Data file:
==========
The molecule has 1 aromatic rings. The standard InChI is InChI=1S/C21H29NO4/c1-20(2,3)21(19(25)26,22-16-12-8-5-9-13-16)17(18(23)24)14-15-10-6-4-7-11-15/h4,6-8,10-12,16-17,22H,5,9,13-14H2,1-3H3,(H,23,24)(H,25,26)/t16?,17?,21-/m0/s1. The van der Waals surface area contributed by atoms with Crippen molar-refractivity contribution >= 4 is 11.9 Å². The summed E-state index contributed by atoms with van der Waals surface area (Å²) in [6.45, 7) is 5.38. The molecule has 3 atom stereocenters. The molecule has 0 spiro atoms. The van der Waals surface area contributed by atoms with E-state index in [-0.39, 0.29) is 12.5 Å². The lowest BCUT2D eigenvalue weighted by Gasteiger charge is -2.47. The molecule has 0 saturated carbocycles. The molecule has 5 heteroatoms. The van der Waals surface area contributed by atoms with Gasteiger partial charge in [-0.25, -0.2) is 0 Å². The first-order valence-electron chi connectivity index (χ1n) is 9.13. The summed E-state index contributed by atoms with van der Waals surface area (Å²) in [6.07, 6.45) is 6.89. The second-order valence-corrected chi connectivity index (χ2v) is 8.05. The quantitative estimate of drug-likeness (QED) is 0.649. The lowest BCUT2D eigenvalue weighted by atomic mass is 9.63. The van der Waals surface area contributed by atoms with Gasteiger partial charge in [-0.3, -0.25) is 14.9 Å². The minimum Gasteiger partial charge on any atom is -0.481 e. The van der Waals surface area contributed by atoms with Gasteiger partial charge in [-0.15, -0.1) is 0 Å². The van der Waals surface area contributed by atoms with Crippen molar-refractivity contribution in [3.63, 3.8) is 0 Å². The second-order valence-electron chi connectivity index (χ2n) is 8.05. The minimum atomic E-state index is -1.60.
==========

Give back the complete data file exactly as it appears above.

The molecule has 1 aromatic rings. The standard InChI is InChI=1S/C21H29NO4/c1-20(2,3)21(19(25)26,22-16-12-8-5-9-13-16)17(18(23)24)14-15-10-6-4-7-11-15/h4,6-8,10-12,16-17,22H,5,9,13-14H2,1-3H3,(H,23,24)(H,25,26)/t16?,17?,21-/m0/s1. The van der Waals surface area contributed by atoms with Crippen molar-refractivity contribution >= 4 is 11.9 Å². The summed E-state index contributed by atoms with van der Waals surface area (Å²) in [6.45, 7) is 5.38. The molecule has 3 atom stereocenters. The molecule has 0 spiro atoms. The van der Waals surface area contributed by atoms with E-state index in [-0.39, 0.29) is 12.5 Å². The lowest BCUT2D eigenvalue weighted by Gasteiger charge is -2.47. The molecule has 0 saturated carbocycles. The molecule has 5 heteroatoms. The van der Waals surface area contributed by atoms with Gasteiger partial charge in [-0.25, -0.2) is 0 Å². The first-order valence-electron chi connectivity index (χ1n) is 9.13. The summed E-state index contributed by atoms with van der Waals surface area (Å²) in [6.07, 6.45) is 6.89. The second-order valence-corrected chi connectivity index (χ2v) is 8.05. The quantitative estimate of drug-likeness (QED) is 0.649. The lowest BCUT2D eigenvalue weighted by atomic mass is 9.63. The van der Waals surface area contributed by atoms with Gasteiger partial charge in [-0.3, -0.25) is 14.9 Å². The minimum Gasteiger partial charge on any atom is -0.481 e. The van der Waals surface area contributed by atoms with Gasteiger partial charge in [-0.15, -0.1) is 0 Å². The van der Waals surface area contributed by atoms with Crippen molar-refractivity contribution in [3.63, 3.8) is 0 Å². The second-order valence-electron chi connectivity index (χ2n) is 8.05. The minimum atomic E-state index is -1.60.